1

I have the following phrase:

...could be the early detection of users who are likely to under-participate in the activity, as well as users who are likely to perform enough as required.

In this sentence, I wonder if I should better put the before each users or it is not necessary. As far as I know, there should be since the 'users' are further specified, but then it sounds a little redundant as well. Can someone help?

2

It depends on how you can answer the question "which users?"

  • If your answer is "doesn't matter" or "any possible group of users who are likely to under-participate in the activity", then no article is needed.

  • If your answer is something like "a definite group of users, who are likely to under-participate in the activity, that I saw or was talking about before", use the.

  • If your answer is something like "well, I saw multiple groups of users, who are likely to under-participate in the activity, and I'm talking about at least one but not all of them", use some.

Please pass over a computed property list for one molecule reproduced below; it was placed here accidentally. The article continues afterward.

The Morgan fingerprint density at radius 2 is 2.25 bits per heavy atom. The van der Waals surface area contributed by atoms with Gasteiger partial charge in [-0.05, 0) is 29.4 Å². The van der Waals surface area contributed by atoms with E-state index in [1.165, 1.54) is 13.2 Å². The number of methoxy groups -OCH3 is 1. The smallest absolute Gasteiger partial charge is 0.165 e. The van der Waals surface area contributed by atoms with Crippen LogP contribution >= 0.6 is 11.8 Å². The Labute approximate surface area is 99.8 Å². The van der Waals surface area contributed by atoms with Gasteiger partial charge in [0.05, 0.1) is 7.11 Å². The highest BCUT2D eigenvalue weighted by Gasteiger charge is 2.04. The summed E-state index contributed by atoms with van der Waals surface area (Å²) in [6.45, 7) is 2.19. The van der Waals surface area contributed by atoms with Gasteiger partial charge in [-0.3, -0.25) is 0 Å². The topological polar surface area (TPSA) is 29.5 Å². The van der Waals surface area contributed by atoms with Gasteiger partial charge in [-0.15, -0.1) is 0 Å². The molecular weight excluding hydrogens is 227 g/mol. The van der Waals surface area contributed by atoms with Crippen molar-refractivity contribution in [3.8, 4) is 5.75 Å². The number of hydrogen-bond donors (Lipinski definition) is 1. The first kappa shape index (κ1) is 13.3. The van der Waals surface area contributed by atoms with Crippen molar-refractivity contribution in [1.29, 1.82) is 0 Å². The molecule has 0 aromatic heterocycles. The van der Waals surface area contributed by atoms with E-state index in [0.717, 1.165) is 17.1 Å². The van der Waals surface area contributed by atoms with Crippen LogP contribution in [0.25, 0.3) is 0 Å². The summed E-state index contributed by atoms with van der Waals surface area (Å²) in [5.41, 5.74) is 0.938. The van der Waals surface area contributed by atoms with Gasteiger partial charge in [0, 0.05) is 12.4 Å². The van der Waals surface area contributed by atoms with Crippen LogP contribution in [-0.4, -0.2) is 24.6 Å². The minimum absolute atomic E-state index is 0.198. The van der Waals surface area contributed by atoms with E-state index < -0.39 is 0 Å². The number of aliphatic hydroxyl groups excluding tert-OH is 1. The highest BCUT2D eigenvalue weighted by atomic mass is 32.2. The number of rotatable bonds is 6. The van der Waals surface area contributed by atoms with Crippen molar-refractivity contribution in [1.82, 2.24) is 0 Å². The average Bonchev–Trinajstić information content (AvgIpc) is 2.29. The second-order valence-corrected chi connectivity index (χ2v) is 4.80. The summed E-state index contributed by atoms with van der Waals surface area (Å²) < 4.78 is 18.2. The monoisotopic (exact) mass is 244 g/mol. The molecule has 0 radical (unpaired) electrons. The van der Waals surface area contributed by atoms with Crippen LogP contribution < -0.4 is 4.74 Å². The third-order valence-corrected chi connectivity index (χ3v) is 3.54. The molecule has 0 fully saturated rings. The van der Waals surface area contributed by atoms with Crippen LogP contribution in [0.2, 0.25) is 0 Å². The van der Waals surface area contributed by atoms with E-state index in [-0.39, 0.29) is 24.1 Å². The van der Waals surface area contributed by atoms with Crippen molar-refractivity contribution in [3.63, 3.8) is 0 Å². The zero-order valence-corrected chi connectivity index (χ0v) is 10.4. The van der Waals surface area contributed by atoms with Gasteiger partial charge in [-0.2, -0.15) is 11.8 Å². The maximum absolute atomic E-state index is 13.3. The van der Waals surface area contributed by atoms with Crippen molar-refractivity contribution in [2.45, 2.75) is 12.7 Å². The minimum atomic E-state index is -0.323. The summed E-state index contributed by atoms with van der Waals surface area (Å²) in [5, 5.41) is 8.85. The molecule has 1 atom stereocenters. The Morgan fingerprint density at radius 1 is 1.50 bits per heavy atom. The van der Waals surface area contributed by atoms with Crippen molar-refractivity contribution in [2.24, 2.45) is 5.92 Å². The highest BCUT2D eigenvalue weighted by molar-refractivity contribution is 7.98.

Who qualifies "users" but doesn't really affect the choice of article.

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2

No "the" is required the way I see it.

  • ...could be the early detection of users who are likely to under-participate in the activity, as well as users who are likely to perform enough as required.

You have two global categories of users that are unspecified.

See example:

  • We are talking about animals that leave in the woods, as well as animals living in the forest?
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  • 1
    Did you mean "is not required"? – user178049 Jun 19 '17 at 12:00
  • @user178049 Yes, I wrote that! "No "the" is required the way I see it." – SovereignSun Jun 19 '17 at 12:02
  • 3
    Damn. My eyes add a comma, I see"No, 'the' is required" – user178049 Jun 19 '17 at 12:04

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